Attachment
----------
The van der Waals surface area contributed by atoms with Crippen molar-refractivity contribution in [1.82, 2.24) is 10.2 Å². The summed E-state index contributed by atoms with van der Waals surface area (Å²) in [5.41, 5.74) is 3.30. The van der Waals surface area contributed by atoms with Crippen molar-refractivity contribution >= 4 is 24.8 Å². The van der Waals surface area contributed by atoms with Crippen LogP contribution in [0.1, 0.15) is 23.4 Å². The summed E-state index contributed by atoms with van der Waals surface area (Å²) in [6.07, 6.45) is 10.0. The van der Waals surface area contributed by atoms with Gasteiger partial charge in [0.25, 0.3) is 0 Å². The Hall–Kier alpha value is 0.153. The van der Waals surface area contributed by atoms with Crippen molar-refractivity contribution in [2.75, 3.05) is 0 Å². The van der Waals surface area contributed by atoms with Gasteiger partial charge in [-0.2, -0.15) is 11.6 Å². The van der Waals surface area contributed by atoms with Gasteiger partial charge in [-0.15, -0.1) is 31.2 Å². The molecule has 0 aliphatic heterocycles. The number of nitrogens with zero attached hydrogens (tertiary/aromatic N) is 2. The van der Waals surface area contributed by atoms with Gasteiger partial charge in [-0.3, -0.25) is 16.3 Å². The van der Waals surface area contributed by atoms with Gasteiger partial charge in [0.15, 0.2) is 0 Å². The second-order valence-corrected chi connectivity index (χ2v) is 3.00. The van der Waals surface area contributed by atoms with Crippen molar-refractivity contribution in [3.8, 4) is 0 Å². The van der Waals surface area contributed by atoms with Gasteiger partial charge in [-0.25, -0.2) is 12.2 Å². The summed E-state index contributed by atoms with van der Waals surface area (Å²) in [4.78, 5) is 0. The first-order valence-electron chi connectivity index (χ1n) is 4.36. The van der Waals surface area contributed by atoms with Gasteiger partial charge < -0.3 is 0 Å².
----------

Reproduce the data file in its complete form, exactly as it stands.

The van der Waals surface area contributed by atoms with Crippen molar-refractivity contribution in [1.82, 2.24) is 10.2 Å². The summed E-state index contributed by atoms with van der Waals surface area (Å²) in [5.41, 5.74) is 3.30. The van der Waals surface area contributed by atoms with Crippen molar-refractivity contribution >= 4 is 24.8 Å². The van der Waals surface area contributed by atoms with Crippen LogP contribution in [0.1, 0.15) is 23.4 Å². The summed E-state index contributed by atoms with van der Waals surface area (Å²) in [6.07, 6.45) is 10.0. The van der Waals surface area contributed by atoms with Gasteiger partial charge in [0.25, 0.3) is 0 Å². The Hall–Kier alpha value is 0.153. The van der Waals surface area contributed by atoms with Crippen molar-refractivity contribution in [2.75, 3.05) is 0 Å². The van der Waals surface area contributed by atoms with Gasteiger partial charge in [-0.2, -0.15) is 11.6 Å². The van der Waals surface area contributed by atoms with Gasteiger partial charge in [-0.15, -0.1) is 31.2 Å². The molecule has 0 aliphatic heterocycles. The number of nitrogens with zero attached hydrogens (tertiary/aromatic N) is 2. The van der Waals surface area contributed by atoms with Gasteiger partial charge in [-0.3, -0.25) is 16.3 Å². The van der Waals surface area contributed by atoms with Gasteiger partial charge in [0.15, 0.2) is 0 Å². The second-order valence-corrected chi connectivity index (χ2v) is 3.00. The van der Waals surface area contributed by atoms with Crippen molar-refractivity contribution in [3.8, 4) is 0 Å². The van der Waals surface area contributed by atoms with Gasteiger partial charge in [-0.25, -0.2) is 12.2 Å². The summed E-state index contributed by atoms with van der Waals surface area (Å²) in [4.78, 5) is 0. The first-order valence-electron chi connectivity index (χ1n) is 4.36. The van der Waals surface area contributed by atoms with Gasteiger partial charge < -0.3 is 0 Å².